This retreat home is located on Lake Chatuge, which straddles the North Carolina-Georgia state line.
The exterior of the structure is inspired by the verticality of the surrounding trees and the interior provides a restful
environment from which the outdoors can be enjoyed.
The design of the home considers the Dogtrot
house, a vernacular dwelling from the Southern U.S. which historically consists of two cabins (one for cooking and dining
and the other for bedrooms) with a breezeway between them. The combination of the breezeway and operable windows
create air currents which pull cooler outside air into the living quarters. For the Dogtrot Update: Vertical,
each of the main spaces of the home – Kitchen, Art Studio, Bedroom, and Office – are stacked in section rather
than sprawling in plan. This allows the nearly 1600 square feet of interior space and an additional 800 square feet
of exterior decks to take up only a 650 square foot footprint. Open riser alternating stairs permit views and
breezes at a reduced footprint than typical.
The natural canopy of leaves provides the
initial shelter from the sun. The major passive energy strategy for the home is the use of Trombe walls.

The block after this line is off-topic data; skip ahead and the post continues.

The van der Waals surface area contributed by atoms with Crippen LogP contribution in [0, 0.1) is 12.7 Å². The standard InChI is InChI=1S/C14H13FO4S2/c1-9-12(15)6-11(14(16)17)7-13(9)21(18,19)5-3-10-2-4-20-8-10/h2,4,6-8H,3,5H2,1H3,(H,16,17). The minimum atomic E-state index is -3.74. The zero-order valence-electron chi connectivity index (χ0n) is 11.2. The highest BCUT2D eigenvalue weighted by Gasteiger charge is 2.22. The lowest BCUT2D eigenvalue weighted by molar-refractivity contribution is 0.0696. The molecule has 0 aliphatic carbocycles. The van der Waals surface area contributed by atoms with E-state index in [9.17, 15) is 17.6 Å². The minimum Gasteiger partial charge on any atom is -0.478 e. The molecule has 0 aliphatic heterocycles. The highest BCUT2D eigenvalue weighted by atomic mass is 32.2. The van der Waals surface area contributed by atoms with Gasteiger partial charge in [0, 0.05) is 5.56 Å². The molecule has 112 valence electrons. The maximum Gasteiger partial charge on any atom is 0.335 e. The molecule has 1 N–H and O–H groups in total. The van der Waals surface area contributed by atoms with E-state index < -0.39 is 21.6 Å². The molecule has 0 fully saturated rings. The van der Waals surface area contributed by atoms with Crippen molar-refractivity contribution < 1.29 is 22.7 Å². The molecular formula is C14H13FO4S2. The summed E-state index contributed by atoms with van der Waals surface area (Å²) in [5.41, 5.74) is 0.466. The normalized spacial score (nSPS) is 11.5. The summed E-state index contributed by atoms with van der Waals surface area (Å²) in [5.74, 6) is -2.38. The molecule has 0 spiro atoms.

The void created between the corrugated glass (which helps to enhance the verticality of the design and also references the
corrugated metal roofs of local vernacular buildings) and the concrete structure of the building itself is used to help with
heating and cooling.
The interior of the home is designed to be simple, open, and clean. The first level is accessed
via a bridge which enters onto a porch extending the entire length of the house.
second level is a loft studio space open to the Living Room below. The north wall opens completely onto a deck, doubling
the amount of work space. A daybed is built-in for daytime relaxing or overnight guests. A full bathroom and storage
space are hidden behind a wall clad in reclaimed wood.
Level three is completely open-air, inspired
directly by the breezeways of the Dogtrot house. This affords spectacular views of the surroundings as well as visual
connection to decks on levels below.
The Master Suite Level features a large deck,
clothes closet, laundry closet, and full, spa-like bathroom. Aligned windows and doors not only allow breezes to flow
through but also frame views to the exterior.
The top floor is the office and library.
Built-in shelves are designed to be consistent with the vertical theme. Another daybed, full bathroom, and sliding screens
to close off the view to the Master Bedroom allow this room to also be used by guests.
The Dogtrot Update:
Vertical project was included in the SITE UNSEEN exhibit at the Spruill Gallery in Dunwood, Georgia from June 10 to July
23, 2011. A review of the exhibit by Catherine Fox of the Atlanta Journal Constitution can be seen here: